Cowboys & Aliens review

Posted by David On August 26, 2011 ADD COMMENTS

Cowboys & Aliens

Released: 2011

Director: Jon Favreau

Writers: Scott Mitchell Rosenberg (story), Roberto Orci & Alex Kurtzman (screenplay) and 6 others!

Starring: Daniel Craig, Harrison Ford, Olivia Wilde

What you need to know

Cowboys & Aliens started life as a concept script at Universal Picture/Dreamworks. When nothing came of it Rosenberg published it as a comic and paid vendors to stock it in order to make it appear more successful than it was and therefore a more lucrative prospect for the film studios. It was a gamble that paid off, with Universal Picture/Dreamworks again teaming up to produce the film. The final product however, is substantially different from the graphic novel version (which is good because the comic story was terrible).

A wounded man awakens in the New Mexico desert, with a strange device on his wrist that he can’t remove. After a brief altercation with some locals, the sheriff recognises him as outlaw Jake Lonergan and arrests him, with the assistance of a mysterious young woman, Ella, who previously expressed a lot of interest in Jake’s wristband and apparent amnesia.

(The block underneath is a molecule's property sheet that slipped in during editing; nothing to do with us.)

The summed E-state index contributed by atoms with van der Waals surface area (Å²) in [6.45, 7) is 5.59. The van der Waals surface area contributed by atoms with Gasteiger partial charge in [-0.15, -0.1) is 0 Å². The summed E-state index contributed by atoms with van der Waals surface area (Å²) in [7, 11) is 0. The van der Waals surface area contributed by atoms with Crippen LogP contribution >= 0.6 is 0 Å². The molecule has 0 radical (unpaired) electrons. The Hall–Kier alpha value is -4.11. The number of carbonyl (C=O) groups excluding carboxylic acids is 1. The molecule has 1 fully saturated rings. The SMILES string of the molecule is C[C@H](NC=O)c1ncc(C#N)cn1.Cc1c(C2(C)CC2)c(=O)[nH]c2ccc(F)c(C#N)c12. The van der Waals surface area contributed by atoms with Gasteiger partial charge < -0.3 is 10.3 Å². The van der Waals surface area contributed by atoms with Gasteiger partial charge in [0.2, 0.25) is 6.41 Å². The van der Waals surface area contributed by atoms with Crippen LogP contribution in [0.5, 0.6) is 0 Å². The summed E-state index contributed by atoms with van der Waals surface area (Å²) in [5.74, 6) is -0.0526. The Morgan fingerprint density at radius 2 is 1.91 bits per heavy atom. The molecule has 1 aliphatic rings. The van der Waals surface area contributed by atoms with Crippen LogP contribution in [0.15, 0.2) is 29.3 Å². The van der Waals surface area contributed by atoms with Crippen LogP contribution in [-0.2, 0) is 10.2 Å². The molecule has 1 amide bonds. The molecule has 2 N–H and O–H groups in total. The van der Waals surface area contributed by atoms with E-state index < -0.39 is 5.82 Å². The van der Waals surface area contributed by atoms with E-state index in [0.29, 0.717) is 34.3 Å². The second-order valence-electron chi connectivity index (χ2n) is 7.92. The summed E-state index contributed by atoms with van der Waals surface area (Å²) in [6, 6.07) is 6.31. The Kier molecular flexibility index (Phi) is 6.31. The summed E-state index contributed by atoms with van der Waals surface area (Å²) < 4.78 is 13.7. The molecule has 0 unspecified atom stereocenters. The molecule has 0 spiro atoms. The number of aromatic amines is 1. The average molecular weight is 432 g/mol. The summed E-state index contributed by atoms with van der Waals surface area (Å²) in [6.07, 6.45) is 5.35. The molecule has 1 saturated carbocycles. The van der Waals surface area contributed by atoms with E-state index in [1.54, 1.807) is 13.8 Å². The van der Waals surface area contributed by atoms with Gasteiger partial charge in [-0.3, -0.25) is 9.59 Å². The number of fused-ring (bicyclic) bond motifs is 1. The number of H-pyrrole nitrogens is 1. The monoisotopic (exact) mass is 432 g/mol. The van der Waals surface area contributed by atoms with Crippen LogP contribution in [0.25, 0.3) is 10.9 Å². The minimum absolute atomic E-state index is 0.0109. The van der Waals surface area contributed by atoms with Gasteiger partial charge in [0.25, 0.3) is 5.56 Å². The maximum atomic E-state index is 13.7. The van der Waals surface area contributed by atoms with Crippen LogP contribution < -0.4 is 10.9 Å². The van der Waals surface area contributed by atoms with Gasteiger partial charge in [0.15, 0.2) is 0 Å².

He is eventually freed during an alien attack on the town and is caught up in a posse of townsfolk determined to track their missing kin. Along the way a little more is learnt of Jake’s past, he is violently re-united with his former gang and he survives yet another alien attack. Ella however is mortally wounded and dies, but later resurrects herself and reveals her origin.

Eventually the group join with the gang and some Indians and they all attack the aliens. The townsfolk are saved and Ella sacrifices herself to destroy the ship and the remaining aliens.

What we thought

DAVID: This film could have been so much better than it was. While it had a couple of cool moments, they weren’t cool enough to allay the boredom. To their credit the film is played straight, which works much better than playing for laughs would have done, but still not enough to entertain me.

RICHO: Crossing the sci-fi and western genres is not a new concept – movies from Serenity to Back to the Future III to Westworld have attempted it with varying degrees of success. The most compelling of these movies take the core elements of both genres and use them to make something new and interesting, a synthesis of the two that can create not only a fascinating new reality but opens up intriguing story ideas as well. Unfortunately, Cowboys and Aliens fails to deliver on anything but the most superficial level – it simply transposes the aliens to a western setting, failing to capture anything interesting from either genre. Really, the movie could have been set anywhere, and the use of cowboys is clearly just a cheap gimmick.